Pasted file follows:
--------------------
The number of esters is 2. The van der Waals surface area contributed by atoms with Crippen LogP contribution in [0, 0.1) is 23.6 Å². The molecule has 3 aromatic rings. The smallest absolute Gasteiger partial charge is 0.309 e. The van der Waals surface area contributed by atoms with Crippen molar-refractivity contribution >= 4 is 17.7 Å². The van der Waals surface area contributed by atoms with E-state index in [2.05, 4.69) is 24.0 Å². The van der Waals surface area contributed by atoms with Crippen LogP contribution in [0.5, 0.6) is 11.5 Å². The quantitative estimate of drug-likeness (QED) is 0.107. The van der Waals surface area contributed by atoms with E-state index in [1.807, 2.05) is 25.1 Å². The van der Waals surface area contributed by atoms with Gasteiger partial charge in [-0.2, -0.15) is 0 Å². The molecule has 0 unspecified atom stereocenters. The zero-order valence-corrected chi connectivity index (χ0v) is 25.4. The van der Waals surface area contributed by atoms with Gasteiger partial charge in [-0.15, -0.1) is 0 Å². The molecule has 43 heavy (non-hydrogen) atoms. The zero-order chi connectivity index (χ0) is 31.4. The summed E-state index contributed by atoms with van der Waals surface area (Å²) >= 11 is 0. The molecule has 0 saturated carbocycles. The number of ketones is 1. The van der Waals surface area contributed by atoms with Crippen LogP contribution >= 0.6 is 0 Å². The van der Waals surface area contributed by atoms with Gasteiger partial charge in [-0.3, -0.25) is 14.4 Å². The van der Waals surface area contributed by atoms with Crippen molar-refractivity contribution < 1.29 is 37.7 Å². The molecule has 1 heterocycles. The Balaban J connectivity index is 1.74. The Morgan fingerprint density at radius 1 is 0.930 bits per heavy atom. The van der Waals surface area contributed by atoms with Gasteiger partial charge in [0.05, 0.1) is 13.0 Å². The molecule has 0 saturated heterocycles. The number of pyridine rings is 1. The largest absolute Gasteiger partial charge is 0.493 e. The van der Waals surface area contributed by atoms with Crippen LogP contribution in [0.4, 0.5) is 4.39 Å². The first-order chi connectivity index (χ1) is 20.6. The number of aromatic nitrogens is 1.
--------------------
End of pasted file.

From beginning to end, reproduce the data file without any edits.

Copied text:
The number of esters is 2. The van der Waals surface area contributed by atoms with Crippen LogP contribution in [0, 0.1) is 23.6 Å². The molecule has 3 aromatic rings. The smallest absolute Gasteiger partial charge is 0.309 e. The van der Waals surface area contributed by atoms with Crippen molar-refractivity contribution >= 4 is 17.7 Å². The van der Waals surface area contributed by atoms with E-state index in [2.05, 4.69) is 24.0 Å². The van der Waals surface area contributed by atoms with Crippen LogP contribution in [0.5, 0.6) is 11.5 Å². The quantitative estimate of drug-likeness (QED) is 0.107. The van der Waals surface area contributed by atoms with E-state index in [1.807, 2.05) is 25.1 Å². The van der Waals surface area contributed by atoms with Gasteiger partial charge in [-0.2, -0.15) is 0 Å². The molecule has 0 unspecified atom stereocenters. The zero-order valence-corrected chi connectivity index (χ0v) is 25.4. The van der Waals surface area contributed by atoms with Gasteiger partial charge in [-0.15, -0.1) is 0 Å². The molecule has 43 heavy (non-hydrogen) atoms. The zero-order chi connectivity index (χ0) is 31.4. The summed E-state index contributed by atoms with van der Waals surface area (Å²) >= 11 is 0. The molecule has 0 saturated carbocycles. The number of ketones is 1. The van der Waals surface area contributed by atoms with Crippen LogP contribution >= 0.6 is 0 Å². The van der Waals surface area contributed by atoms with Gasteiger partial charge in [-0.3, -0.25) is 14.4 Å². The van der Waals surface area contributed by atoms with Crippen molar-refractivity contribution < 1.29 is 37.7 Å². The molecule has 1 heterocycles. The Balaban J connectivity index is 1.74. The Morgan fingerprint density at radius 1 is 0.930 bits per heavy atom. The van der Waals surface area contributed by atoms with Gasteiger partial charge in [0.05, 0.1) is 13.0 Å². The molecule has 0 saturated heterocycles. The number of pyridine rings is 1. The largest absolute Gasteiger partial charge is 0.493 e. The van der Waals surface area contributed by atoms with Crippen LogP contribution in [0.4, 0.5) is 4.39 Å². The first-order chi connectivity index (χ1) is 20.6. The number of aromatic nitrogens is 1.